Ginsberg on Blake continues – 93

William Blake – from Jerusalem – The Emanation of the Giant Albion -“Naming him the Spirit of Prophecy, calling him Elijah/ Strucken with Albions disease they become what they behold”

Allen Ginsberg 1979 Naropa lecture on William Blake’s The Four Zoas continues from here

AG (reciting Blake):      “(In terrors Los shrunk from his task) his great hammer/Fell from his hand his fires hid their strong limbs in smoke/For with noises ruinous hurtlings & clashings & groan/The immortal endur’d. tho’ bound in a deadly sleep” – (That would be Urizen, I think, “the immortal” one there, unawakened yet – unawakened Urizen.  Urizen hasn’t been completely formed – it’s like Frankenstein has been created by Los but he hasn’t yet gotten up).

“Pale terror siezd the Eyes of Los as he beat round/The hurtling Demon. terrified at the shapes/Enslavd humanity put on he became what he beheld/ He became what he was doing he was himself transformed” – (And in (The Book of) Urizen,  there’s a very beautiful line –  “And now his eternal life like a dream was obliterated” – The imagination, in creating this physical form for Urizen thus falls into the same universe that he’s created, or becomes the universe he’s created, and loses out on his eternal life.  And now his eternal life, like a dream, was obliterated – He became what he was doing he was himself transformed.” –  That’s another great key line in Blake –  “he became what he beheld.”

Student:  His life’s the way … I think, the way he says, and “Los as he beat round/The hurtling Demon.”  Already there in the kind of syntactical ambiguity … you have … he’s becoming what he’s doing.
AG:  Ah.  Right, right.
Student:  Beating around, and then hurtling …
AG:  Right.
Student:  … and the Demon is also hurtling.
AG:  Yes.
Student:  So together they’re doing the same thing.. He’s becoming what he’s doing.
AG:  And “Pale terror siezd the Eyes” …
Student:  Right.
AG:  … which is probably the last state of Urizen …
Student:  Right.
AG:  … when he fell into this.

Now there’s,  (Percy Bysshe) Shelley –  “To hope till hope creates from its own wreck the thing it contemplates.” (Editorial note – “ hope till Hope creates/From its own wreck there thing it contemplates” – from the end of Prometheus Unbound) – “He became what he beheld.” – Bring in here the Globe of Blood as in The Book of Urizen  – That’s Blake’s suggestion.  Well, “the Globe of Blood” was “he became what he beheld,” and actually there’s a perfect illustration of him bending over, becoming what he beheld.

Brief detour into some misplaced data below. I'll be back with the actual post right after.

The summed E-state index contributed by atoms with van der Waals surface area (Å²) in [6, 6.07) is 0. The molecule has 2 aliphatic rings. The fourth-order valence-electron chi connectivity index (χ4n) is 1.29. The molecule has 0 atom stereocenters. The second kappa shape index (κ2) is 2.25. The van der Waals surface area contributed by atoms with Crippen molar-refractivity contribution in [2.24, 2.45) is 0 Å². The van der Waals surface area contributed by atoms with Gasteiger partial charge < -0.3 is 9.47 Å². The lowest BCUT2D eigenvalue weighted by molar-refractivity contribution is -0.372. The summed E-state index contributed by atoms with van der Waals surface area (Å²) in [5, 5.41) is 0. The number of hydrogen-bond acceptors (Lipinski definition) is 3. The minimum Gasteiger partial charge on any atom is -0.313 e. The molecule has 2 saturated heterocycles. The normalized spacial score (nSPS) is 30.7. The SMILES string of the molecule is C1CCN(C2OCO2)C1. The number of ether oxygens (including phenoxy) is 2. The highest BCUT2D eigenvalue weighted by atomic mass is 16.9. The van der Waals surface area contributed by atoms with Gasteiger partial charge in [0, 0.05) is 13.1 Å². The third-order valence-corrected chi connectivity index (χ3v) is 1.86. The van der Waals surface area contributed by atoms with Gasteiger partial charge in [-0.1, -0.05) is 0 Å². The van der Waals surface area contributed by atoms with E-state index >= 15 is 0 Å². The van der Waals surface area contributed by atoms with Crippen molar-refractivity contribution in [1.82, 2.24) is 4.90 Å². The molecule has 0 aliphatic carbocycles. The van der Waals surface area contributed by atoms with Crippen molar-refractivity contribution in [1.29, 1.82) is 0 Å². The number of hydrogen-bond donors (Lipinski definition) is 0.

Student:  When you showed us last time..

AG:  Yeah.  That’s another way of saying it.  Bending over, creating a form – I think in this case it’s from the Book of Urizen, but it has to do more with the separation of the birth of Orc or the separation of pity from his body.

Student:  You can see in this one that originally apparently this came from the middle of his back …
AG:  Yeah.
Student:  …or at least there’s great streams of blood …
AG:  Yeah.
Student:  … coming down from there.  So this thing, which is..  on the one hand, it looks like an extension of his head, on the other hand it seems like it came out of the middle of his back..
AG:  Well, that relates to that thing, I think we went through it at one point, that he fastened the suns to the spine of Urizen.
Student:  Uh-huh.
AG:  Because this is like the sun.
Student:  Right.
AG:  Perhaps coming out, or it relates to that..
Student:  And also when he rents from Urizen… when Urizen …
AG:  So..

Student (2):  What about Whitman, “There was a child went forth every day/ and the first object that he looked upon, that object he became..”
AG:  Ah-huh.  Forgot that.  Makes sense in this context.

So,  “Spasms siezd his muscular fibres writhing to & fro his pallid lips/Unwilling movd as Urizen howld his loins wavd like the sea..” – (that’s pretty strange – “his loins wavd like the sea.”) –  “At Enitharmons shriek” – “”(H)is loins wavd like the sea/At Enitharmons shriek.” – (Well, maybe) – “At Enitharmons shriek his knees each other smote & then he lookd/With stony Eyes on Urizen & then swift writhd his neck/ Involuntary to the Couch..” – (something’s very odd about this menage a trois here) – “… writhd his neck/Involuntary to the Couch where Enitharmon lay/The bones of Urizen hurtle on the wind the bones of Los/Twinge & his iron sinews bend like lead & fold/Into unusual forms dancing & howling stamping the Abyss..”

According to Bloom, at this point the fall is complete, at the end of Fourth Night.

Now begins some kind of transformation in the Fifth Night.

to be continued

Audio for the above can be heard here, beginning at approximately thirty-one minutes in and concluding at approximately thirty-four-and-a-quarter minutes in.  


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